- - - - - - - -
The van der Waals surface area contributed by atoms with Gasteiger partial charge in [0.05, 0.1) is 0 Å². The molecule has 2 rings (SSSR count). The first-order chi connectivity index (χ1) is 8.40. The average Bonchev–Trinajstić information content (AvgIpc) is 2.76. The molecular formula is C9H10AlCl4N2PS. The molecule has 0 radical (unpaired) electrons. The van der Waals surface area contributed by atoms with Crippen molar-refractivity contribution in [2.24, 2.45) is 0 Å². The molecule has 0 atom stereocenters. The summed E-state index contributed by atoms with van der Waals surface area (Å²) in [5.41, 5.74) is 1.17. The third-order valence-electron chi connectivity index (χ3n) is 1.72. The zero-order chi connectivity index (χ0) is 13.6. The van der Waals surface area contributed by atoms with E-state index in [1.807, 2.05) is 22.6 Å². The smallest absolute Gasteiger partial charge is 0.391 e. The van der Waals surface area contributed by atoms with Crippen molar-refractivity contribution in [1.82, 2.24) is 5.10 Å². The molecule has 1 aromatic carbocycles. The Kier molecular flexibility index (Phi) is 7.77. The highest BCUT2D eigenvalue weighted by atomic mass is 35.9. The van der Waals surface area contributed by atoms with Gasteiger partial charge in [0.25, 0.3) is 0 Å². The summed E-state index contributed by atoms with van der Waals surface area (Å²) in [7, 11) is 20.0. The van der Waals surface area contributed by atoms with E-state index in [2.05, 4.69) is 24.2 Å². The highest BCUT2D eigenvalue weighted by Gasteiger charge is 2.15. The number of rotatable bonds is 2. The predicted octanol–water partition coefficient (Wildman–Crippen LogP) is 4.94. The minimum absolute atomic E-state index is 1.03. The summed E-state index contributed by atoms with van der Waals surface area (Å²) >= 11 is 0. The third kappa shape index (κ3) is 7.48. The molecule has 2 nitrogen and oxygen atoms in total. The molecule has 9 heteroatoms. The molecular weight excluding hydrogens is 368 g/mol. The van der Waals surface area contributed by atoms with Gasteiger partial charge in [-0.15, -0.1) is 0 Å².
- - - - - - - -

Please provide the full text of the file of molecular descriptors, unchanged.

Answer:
The van der Waals surface area contributed by atoms with Gasteiger partial charge in [0.05, 0.1) is 0 Å². The molecule has 2 rings (SSSR count). The first-order chi connectivity index (χ1) is 8.40. The average Bonchev–Trinajstić information content (AvgIpc) is 2.76. The molecular formula is C9H10AlCl4N2PS. The molecule has 0 radical (unpaired) electrons. The van der Waals surface area contributed by atoms with Crippen molar-refractivity contribution in [2.24, 2.45) is 0 Å². The molecule has 0 atom stereocenters. The summed E-state index contributed by atoms with van der Waals surface area (Å²) in [5.41, 5.74) is 1.17. The third-order valence-electron chi connectivity index (χ3n) is 1.72. The zero-order chi connectivity index (χ0) is 13.6. The van der Waals surface area contributed by atoms with E-state index in [1.807, 2.05) is 22.6 Å². The smallest absolute Gasteiger partial charge is 0.391 e. The van der Waals surface area contributed by atoms with Crippen molar-refractivity contribution in [1.82, 2.24) is 5.10 Å². The molecule has 1 aromatic carbocycles. The Kier molecular flexibility index (Phi) is 7.77. The highest BCUT2D eigenvalue weighted by atomic mass is 35.9. The van der Waals surface area contributed by atoms with Gasteiger partial charge in [0.25, 0.3) is 0 Å². The summed E-state index contributed by atoms with van der Waals surface area (Å²) in [7, 11) is 20.0. The van der Waals surface area contributed by atoms with E-state index in [2.05, 4.69) is 24.2 Å². The highest BCUT2D eigenvalue weighted by Gasteiger charge is 2.15. The number of rotatable bonds is 2. The predicted octanol–water partition coefficient (Wildman–Crippen LogP) is 4.94. The minimum absolute atomic E-state index is 1.03. The summed E-state index contributed by atoms with van der Waals surface area (Å²) >= 11 is 0. The third kappa shape index (κ3) is 7.48. The molecule has 2 nitrogen and oxygen atoms in total. The molecule has 9 heteroatoms. The molecular weight excluding hydrogens is 368 g/mol. The van der Waals surface area contributed by atoms with Gasteiger partial charge in [-0.15, -0.1) is 0 Å².